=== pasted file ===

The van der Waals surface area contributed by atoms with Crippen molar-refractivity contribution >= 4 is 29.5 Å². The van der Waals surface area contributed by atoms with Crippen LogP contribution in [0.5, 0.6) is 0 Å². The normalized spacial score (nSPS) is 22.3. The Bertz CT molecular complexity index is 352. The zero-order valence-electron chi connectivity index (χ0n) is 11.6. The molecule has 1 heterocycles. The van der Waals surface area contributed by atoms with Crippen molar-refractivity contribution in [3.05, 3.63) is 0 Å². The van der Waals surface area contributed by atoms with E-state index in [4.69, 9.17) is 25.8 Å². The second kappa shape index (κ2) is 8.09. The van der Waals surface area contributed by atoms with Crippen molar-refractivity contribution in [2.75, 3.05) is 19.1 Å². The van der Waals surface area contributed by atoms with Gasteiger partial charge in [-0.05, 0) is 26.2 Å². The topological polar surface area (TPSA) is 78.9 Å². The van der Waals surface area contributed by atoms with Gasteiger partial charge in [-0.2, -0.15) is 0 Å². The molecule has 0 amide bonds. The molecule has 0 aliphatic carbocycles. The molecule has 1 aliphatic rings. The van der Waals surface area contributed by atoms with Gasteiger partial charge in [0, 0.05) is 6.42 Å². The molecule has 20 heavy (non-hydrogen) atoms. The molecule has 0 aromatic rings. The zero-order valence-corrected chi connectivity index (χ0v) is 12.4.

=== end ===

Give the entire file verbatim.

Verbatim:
The van der Waals surface area contributed by atoms with Crippen molar-refractivity contribution >= 4 is 29.5 Å². The van der Waals surface area contributed by atoms with Crippen LogP contribution in [0.5, 0.6) is 0 Å². The normalized spacial score (nSPS) is 22.3. The Bertz CT molecular complexity index is 352. The zero-order valence-electron chi connectivity index (χ0n) is 11.6. The molecule has 1 heterocycles. The van der Waals surface area contributed by atoms with Crippen molar-refractivity contribution in [3.05, 3.63) is 0 Å². The van der Waals surface area contributed by atoms with E-state index in [4.69, 9.17) is 25.8 Å². The second kappa shape index (κ2) is 8.09. The van der Waals surface area contributed by atoms with Crippen molar-refractivity contribution in [2.75, 3.05) is 19.1 Å². The van der Waals surface area contributed by atoms with Gasteiger partial charge in [-0.05, 0) is 26.2 Å². The topological polar surface area (TPSA) is 78.9 Å². The van der Waals surface area contributed by atoms with Gasteiger partial charge in [-0.2, -0.15) is 0 Å². The molecule has 0 amide bonds. The molecule has 0 aliphatic carbocycles. The molecule has 1 aliphatic rings. The van der Waals surface area contributed by atoms with Gasteiger partial charge in [0, 0.05) is 6.42 Å². The molecule has 20 heavy (non-hydrogen) atoms. The molecule has 0 aromatic rings. The zero-order valence-corrected chi connectivity index (χ0v) is 12.4.